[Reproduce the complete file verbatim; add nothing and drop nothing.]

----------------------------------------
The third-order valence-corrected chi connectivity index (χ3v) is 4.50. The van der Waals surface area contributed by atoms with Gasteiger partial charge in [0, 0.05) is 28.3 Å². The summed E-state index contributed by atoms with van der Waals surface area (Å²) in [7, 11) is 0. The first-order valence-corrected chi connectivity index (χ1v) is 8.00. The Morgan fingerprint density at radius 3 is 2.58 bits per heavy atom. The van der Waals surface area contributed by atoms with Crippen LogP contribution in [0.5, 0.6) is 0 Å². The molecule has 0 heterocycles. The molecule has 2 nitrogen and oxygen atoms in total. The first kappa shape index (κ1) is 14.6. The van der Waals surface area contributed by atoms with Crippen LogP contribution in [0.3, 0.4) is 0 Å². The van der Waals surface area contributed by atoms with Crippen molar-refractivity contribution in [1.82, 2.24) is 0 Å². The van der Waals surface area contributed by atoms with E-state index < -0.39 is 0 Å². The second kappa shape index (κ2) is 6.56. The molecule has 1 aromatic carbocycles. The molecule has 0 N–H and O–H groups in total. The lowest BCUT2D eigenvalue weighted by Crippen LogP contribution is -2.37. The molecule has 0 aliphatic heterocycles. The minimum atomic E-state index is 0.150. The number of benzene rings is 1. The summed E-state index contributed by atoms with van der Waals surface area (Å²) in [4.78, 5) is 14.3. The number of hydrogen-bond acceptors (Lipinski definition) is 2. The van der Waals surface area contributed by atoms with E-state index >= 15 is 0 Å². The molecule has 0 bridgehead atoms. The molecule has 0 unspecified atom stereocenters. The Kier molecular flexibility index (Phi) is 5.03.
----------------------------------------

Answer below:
The third-order valence-corrected chi connectivity index (χ3v) is 4.50. The van der Waals surface area contributed by atoms with Gasteiger partial charge in [0, 0.05) is 28.3 Å². The summed E-state index contributed by atoms with van der Waals surface area (Å²) in [7, 11) is 0. The first-order valence-corrected chi connectivity index (χ1v) is 8.00. The Morgan fingerprint density at radius 3 is 2.58 bits per heavy atom. The van der Waals surface area contributed by atoms with Crippen LogP contribution in [0.5, 0.6) is 0 Å². The molecule has 0 heterocycles. The molecule has 2 nitrogen and oxygen atoms in total. The first kappa shape index (κ1) is 14.6. The van der Waals surface area contributed by atoms with Crippen LogP contribution in [0.3, 0.4) is 0 Å². The van der Waals surface area contributed by atoms with Crippen molar-refractivity contribution in [1.82, 2.24) is 0 Å². The van der Waals surface area contributed by atoms with E-state index < -0.39 is 0 Å². The second kappa shape index (κ2) is 6.56. The molecule has 1 aromatic carbocycles. The molecule has 0 N–H and O–H groups in total. The lowest BCUT2D eigenvalue weighted by Crippen LogP contribution is -2.37. The molecule has 0 aliphatic heterocycles. The minimum atomic E-state index is 0.150. The number of benzene rings is 1. The summed E-state index contributed by atoms with van der Waals surface area (Å²) in [4.78, 5) is 14.3. The number of hydrogen-bond acceptors (Lipinski definition) is 2. The van der Waals surface area contributed by atoms with E-state index >= 15 is 0 Å². The molecule has 0 bridgehead atoms. The molecule has 0 unspecified atom stereocenters. The Kier molecular flexibility index (Phi) is 5.03.